For example, Lightspeed, a well paying market is temp. closed and has been for most of the year.  The Leading Edge (where supposedly a couple of the named authors on the podcast got their start as listed in mag’s description on Duotrope) has 0.00% acceptance rate of authors who have tracked their submission through Duotrope and currently has an astounding 444.9 day(!) response time to authors who submit stories to them.  That’s a year and half (approx.) for short-fiction.  Imagine waiting 444.9 days for your next burger and fries!  One magazine is only open for submission 4 weeks out of the year (one week in Apr., June, Sept., and December) and if you miss those periods, too bad.  One magazine is only open for submissions between for about 24 hours every Monday/Tuesday, and I could go on.  Looking at my list of submissions, I see so many Temp. Closed, On Hiatus, Closed, Defunct, and Does Not Qualify (DNQ–the publisher has made some change, no longer lists guidelines, no longer accepts submissions from unagented writers, etc) listings that it gets harder and harder to find places that I haven’t sent the story (that actually pay money).

So, while I enjoy listening to the podcast and I have learned a lot about writing, and being successful in writing, I simply must take issue with the characterization that we’re in short fiction market renaissance.  I respectfully submit, having been in the trenches for way longer, that the waters are as turbulent as ever for writers trying to make a name for themselves through short-fiction markets so as to make the jump to the more lucrative novel writing profession.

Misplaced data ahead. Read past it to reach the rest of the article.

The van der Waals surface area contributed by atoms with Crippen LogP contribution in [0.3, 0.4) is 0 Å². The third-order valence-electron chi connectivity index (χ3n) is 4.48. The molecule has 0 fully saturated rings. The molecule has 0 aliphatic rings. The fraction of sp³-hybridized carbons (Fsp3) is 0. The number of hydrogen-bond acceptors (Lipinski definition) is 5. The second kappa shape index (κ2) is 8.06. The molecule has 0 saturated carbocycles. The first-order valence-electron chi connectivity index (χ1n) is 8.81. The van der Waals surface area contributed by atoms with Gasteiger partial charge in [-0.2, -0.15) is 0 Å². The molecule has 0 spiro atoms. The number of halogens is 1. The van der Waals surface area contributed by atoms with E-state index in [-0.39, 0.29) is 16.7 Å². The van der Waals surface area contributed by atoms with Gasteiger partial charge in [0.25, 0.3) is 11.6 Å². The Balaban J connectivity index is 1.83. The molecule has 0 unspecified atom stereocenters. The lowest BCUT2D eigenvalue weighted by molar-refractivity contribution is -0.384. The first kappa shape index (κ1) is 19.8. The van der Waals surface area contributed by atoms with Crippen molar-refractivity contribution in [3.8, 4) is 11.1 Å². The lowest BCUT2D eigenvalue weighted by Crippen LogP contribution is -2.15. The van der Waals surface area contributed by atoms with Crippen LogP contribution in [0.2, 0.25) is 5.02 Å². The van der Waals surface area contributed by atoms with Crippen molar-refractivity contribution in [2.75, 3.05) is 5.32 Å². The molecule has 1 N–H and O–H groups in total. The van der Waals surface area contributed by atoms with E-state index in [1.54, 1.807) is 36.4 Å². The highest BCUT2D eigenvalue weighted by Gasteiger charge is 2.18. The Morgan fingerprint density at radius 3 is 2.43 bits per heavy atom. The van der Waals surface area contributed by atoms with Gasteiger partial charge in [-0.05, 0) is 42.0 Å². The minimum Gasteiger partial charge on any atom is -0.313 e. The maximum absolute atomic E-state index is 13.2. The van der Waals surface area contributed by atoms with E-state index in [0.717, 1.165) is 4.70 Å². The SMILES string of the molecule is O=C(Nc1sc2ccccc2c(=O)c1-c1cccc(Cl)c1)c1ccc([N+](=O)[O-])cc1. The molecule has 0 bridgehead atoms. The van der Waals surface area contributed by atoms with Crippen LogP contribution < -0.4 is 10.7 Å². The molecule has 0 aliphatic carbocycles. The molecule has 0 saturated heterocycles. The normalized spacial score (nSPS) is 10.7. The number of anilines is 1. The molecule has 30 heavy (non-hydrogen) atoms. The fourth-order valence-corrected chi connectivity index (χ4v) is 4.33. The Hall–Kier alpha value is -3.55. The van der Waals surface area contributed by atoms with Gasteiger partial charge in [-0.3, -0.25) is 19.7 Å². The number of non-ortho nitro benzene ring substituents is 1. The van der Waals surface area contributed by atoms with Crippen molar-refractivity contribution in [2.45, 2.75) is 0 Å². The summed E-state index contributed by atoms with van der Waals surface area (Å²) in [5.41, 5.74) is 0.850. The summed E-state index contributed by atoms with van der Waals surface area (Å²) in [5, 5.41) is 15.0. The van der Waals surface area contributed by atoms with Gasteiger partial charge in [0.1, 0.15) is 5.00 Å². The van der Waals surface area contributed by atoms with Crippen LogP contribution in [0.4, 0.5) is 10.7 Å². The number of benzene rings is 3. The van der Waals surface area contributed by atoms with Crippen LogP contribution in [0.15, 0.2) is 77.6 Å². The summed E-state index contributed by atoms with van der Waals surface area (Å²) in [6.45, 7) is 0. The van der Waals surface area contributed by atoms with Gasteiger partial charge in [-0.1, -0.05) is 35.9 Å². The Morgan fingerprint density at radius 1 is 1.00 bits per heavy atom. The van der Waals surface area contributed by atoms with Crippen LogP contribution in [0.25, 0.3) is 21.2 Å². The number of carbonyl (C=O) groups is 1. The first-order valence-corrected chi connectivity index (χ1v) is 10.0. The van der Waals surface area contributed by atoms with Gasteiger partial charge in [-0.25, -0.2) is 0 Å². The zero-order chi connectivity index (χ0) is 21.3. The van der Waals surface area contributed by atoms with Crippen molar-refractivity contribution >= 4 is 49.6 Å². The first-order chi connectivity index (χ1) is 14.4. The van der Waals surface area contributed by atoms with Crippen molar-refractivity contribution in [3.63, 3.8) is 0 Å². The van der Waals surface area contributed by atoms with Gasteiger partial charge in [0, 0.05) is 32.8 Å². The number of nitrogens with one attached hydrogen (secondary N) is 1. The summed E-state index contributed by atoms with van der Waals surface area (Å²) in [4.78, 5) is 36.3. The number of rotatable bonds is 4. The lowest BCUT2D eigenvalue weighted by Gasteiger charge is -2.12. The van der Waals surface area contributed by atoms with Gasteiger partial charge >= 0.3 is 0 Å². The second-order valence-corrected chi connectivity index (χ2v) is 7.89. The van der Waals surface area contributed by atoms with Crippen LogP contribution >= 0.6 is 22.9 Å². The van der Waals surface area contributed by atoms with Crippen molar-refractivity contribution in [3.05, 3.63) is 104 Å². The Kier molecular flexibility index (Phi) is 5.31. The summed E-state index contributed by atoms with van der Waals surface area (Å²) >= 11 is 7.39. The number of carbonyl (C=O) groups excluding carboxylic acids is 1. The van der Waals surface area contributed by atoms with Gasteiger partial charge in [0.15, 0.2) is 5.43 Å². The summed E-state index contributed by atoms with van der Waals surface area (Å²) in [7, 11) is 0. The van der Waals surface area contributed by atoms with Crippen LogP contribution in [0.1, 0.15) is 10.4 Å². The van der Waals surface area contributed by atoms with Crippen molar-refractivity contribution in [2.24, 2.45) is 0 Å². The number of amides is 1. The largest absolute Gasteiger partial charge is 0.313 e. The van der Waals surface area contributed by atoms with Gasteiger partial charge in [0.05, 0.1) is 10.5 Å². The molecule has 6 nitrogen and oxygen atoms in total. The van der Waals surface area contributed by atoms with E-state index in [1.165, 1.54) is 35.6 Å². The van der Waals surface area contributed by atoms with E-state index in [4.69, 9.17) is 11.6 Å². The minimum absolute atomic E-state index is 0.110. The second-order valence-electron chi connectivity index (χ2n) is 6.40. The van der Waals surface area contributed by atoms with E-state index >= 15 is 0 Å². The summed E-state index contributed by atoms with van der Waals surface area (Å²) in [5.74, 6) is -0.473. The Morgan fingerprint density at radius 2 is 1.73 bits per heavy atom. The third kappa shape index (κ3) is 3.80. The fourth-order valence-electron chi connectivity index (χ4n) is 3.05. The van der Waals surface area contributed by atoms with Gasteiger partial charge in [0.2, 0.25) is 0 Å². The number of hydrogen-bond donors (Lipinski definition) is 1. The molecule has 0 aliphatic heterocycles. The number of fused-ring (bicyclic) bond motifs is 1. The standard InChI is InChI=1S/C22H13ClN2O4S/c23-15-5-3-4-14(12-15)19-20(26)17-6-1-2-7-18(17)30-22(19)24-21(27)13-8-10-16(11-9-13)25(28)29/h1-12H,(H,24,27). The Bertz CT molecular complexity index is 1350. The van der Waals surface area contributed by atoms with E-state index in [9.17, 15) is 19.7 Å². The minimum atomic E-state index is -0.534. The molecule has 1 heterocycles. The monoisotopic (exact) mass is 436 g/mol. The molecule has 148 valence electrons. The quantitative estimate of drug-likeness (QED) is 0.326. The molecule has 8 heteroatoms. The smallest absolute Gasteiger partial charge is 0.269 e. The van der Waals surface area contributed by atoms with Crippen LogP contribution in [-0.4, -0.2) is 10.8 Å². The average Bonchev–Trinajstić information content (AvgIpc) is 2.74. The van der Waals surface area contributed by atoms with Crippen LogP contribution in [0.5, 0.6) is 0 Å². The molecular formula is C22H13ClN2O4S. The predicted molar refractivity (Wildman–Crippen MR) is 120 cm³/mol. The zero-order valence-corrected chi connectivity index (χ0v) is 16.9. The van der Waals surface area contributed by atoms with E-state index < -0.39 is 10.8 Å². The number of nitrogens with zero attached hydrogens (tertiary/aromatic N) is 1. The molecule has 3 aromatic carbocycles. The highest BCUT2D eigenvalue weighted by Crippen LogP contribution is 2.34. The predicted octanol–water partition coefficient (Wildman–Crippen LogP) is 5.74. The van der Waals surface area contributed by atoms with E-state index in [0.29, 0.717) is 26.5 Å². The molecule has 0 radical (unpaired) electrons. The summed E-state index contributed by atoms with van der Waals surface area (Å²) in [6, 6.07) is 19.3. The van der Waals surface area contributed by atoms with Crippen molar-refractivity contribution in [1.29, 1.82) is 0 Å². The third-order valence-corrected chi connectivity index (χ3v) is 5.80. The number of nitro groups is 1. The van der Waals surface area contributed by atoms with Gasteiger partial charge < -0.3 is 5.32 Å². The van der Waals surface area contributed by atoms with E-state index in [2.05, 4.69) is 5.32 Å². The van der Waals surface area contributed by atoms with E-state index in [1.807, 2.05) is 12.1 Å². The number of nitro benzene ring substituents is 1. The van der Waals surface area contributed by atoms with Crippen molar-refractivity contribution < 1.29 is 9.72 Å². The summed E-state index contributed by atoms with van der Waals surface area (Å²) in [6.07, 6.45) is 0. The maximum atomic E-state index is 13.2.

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1 Dollar = Four Quarters, Right?

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Dollar Bill and 4 Quarters Image Source: Leeds Radio

So, I just want to make sure that the rules of US commerce haven’t changed?  1 dollar bill still equals four quarters, right?  No one loses money in the exchange–you’re just changing the same amount of money from one form to another, correct?

My question is rhetorical as I know that this is still the case.  I’m just trying to decide when American businesses decided it was not in their interests to change money from one form to another.  I currently have tire with leak–the tire is due for replacement when I take the car in for major surgery (service) in about 2 weeks, so I’m trying to “nurse” the leaky tire along as best I can by making sure that it is filled with air.  Now, when I travel back and forth from school, I try to make sure that the tire is filled because one of the major causes of highway blowouts is under-inflated tires (a tire gets fairly hot at highway speeds because of friction).